Monday, November 21, 2005
Your favorite thing about having a blog may soon be this - they naturally attract search engine traffic. Blogs already have optimized site architecture. Most are set up with a clear navigation, where every page is set up to link back to the other main pages. They also have the inherent potential to be well-linked.
Blog and search engine optimization tip 1: Lucrative Keyword ChoicesYou have a choice. You can target a general high traffic keyword you have little chance of ranking well for and get barely any traffic. Or you can shoot for a keyword that gets a moderate level of targeted traffic resulting in more subscribers and sales. I like to call this a "lucrative keyword". Whatever you call them, here's the most important thing: They may not get you the most traffic, but they often bring the most profit.
High Traffic Equals High Sales? Maybe Not You may be surprised to learn that there isn't always a correlation between high traffic and high sales. Many of the most profitable sites in the world get moderate traffic because their lucrative keywords result in a much higher ratio of visitors to buyers.
Length of Query is a Factor: A recent article in Information Week stated that the highest conversion rates from search engine traffic comes from people who do four word queries. The great thing about your blog is that it can get so well-indexed that you have the potential to show up for any number of four word phrases that are relevant to your industry.
Target Your Blog: It isn't just the four word phrases that get converting traffic - there are two and three word phrases that can bring you traffic and sales. Targeting your blog discussion to a two or three word phrase that has a high yield of traffic, and yet has little competition, is not a dream of past Internet days. Another recent study revealed that surprisingly high percentages of search engine queries debuted as late as 2004.As long as there are new developments, new products, services and trends, you'll never have a shortage of these terms if you learn how to discover them.
Blog and search engine optimization tip 2: Keyword PlacementYour blog can be set up to repeat the keywords that you want to target just enough times to establish a theme. You can take full advantage of this in your post titles, your category names, the pages URL names, or even a combination of Technorati tags and the text of your permanent links that appear after each post.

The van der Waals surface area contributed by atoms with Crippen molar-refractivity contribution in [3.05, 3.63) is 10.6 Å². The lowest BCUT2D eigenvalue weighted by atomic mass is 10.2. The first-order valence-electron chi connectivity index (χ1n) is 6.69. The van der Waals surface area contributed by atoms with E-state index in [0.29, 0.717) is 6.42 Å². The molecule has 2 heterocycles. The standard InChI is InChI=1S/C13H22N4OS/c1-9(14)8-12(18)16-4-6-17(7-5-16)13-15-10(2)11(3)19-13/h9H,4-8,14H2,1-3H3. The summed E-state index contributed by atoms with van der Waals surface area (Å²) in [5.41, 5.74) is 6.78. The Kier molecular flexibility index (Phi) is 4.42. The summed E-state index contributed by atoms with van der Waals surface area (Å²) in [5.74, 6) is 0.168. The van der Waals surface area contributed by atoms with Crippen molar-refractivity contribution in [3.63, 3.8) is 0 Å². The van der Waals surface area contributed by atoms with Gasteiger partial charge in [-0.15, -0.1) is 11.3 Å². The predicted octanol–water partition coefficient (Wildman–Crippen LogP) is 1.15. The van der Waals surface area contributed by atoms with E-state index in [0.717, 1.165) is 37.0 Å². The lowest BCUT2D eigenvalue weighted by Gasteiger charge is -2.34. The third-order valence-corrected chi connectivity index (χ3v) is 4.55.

Blog and search engine optimization tip 3: Timely Posting Instead of pinging at 15 minute intervals when your site hasn't been updated, or even pinging after every single post, you can actually get better results if you update or ping just once during one of three sweet spots in the day. Here's one that you can use today.
Keep Track of Your Stats Check your web site statistics.if you're getting spidered every two weeks or even monthly, you can increase your number of spider visits by blogging on the anniversary of the period that the spider comes to your site. It takes a bit of monitoring, but you can often predict when the date of your last spider visit was. An even faster way is to ping at a time when the spider is reading a page that carries your update.
Blog and search engine optimization tip 4: Get Linked Turn on your site feed(s) and use them to promote your blog. Robin Good's guide can get you some great one way links.If you sparingly include the lucrative keyword you selected in tip two in your title and description, all those link backs will contain the keyword term you most want attention for, which is often noted by the spiders as they follow the link through to your site.
Search Engine Optimization - It's All About Words
I'd like to talk a little about words. In particular, I'd like to talk about a special category of words. Words that you may not suspect are important, vital really, to your online business success.
Not too long ago the promise, heard round the world was, "Build it and they will come." Today, with somewhere in the neighborhood of 3 billion websites already indexed by the search engines, and the number growing so rapidly that some are betting big bucks on the number doubling each year, for many years to come, a more accurate prediction would be: "If they can find it, they just might stop by."
Making sure that your site is easy to find, increasing the likelihood that once found -- they will stop by, and assuring that once there -- they will stay long enough to take the desired action: this is what organic search engine optimization (SEO), is all about. Some of the methods used to achieve those ends is what we will discuss here.
Now, we could talk about Conversion Rates (CR's) or Page Rejection/Abandonment Rates (PR/AR), Cost Per Visitor (CPV), Ratio of New to Returning Visitors (RN/RV), Conversion Rate, Average Page Views (APV's), Average Order Value (AOV), or my current favorite, Page "Stickiness", or any of a number of Key Performance Indicators (KPI's), which are all the buzz, at the moment.